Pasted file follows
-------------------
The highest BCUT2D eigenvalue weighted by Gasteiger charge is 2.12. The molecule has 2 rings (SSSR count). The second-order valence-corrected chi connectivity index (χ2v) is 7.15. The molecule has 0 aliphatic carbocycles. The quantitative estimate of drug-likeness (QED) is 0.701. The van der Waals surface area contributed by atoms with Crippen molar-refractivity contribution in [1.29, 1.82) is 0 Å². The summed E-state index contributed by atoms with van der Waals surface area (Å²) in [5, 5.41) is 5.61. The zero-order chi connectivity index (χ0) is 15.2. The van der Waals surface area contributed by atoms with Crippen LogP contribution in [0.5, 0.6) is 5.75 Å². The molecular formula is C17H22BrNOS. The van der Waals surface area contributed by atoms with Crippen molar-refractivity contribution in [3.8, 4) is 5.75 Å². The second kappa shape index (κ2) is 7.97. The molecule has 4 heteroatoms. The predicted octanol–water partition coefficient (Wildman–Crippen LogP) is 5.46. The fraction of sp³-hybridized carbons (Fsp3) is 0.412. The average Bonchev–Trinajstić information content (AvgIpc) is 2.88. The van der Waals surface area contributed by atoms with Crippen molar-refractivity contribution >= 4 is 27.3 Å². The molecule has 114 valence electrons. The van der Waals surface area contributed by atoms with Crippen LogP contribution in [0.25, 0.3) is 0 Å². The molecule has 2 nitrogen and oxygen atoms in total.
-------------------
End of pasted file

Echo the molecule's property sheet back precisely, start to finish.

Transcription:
The highest BCUT2D eigenvalue weighted by Gasteiger charge is 2.12. The molecule has 2 rings (SSSR count). The second-order valence-corrected chi connectivity index (χ2v) is 7.15. The molecule has 0 aliphatic carbocycles. The quantitative estimate of drug-likeness (QED) is 0.701. The van der Waals surface area contributed by atoms with Crippen molar-refractivity contribution in [1.29, 1.82) is 0 Å². The summed E-state index contributed by atoms with van der Waals surface area (Å²) in [5, 5.41) is 5.61. The zero-order chi connectivity index (χ0) is 15.2. The van der Waals surface area contributed by atoms with Crippen LogP contribution in [0.5, 0.6) is 5.75 Å². The molecular formula is C17H22BrNOS. The van der Waals surface area contributed by atoms with Crippen molar-refractivity contribution in [3.8, 4) is 5.75 Å². The second kappa shape index (κ2) is 7.97. The molecule has 4 heteroatoms. The predicted octanol–water partition coefficient (Wildman–Crippen LogP) is 5.46. The fraction of sp³-hybridized carbons (Fsp3) is 0.412. The average Bonchev–Trinajstić information content (AvgIpc) is 2.88. The van der Waals surface area contributed by atoms with Crippen molar-refractivity contribution >= 4 is 27.3 Å². The molecule has 114 valence electrons. The van der Waals surface area contributed by atoms with Crippen LogP contribution in [0.25, 0.3) is 0 Å². The molecule has 2 nitrogen and oxygen atoms in total.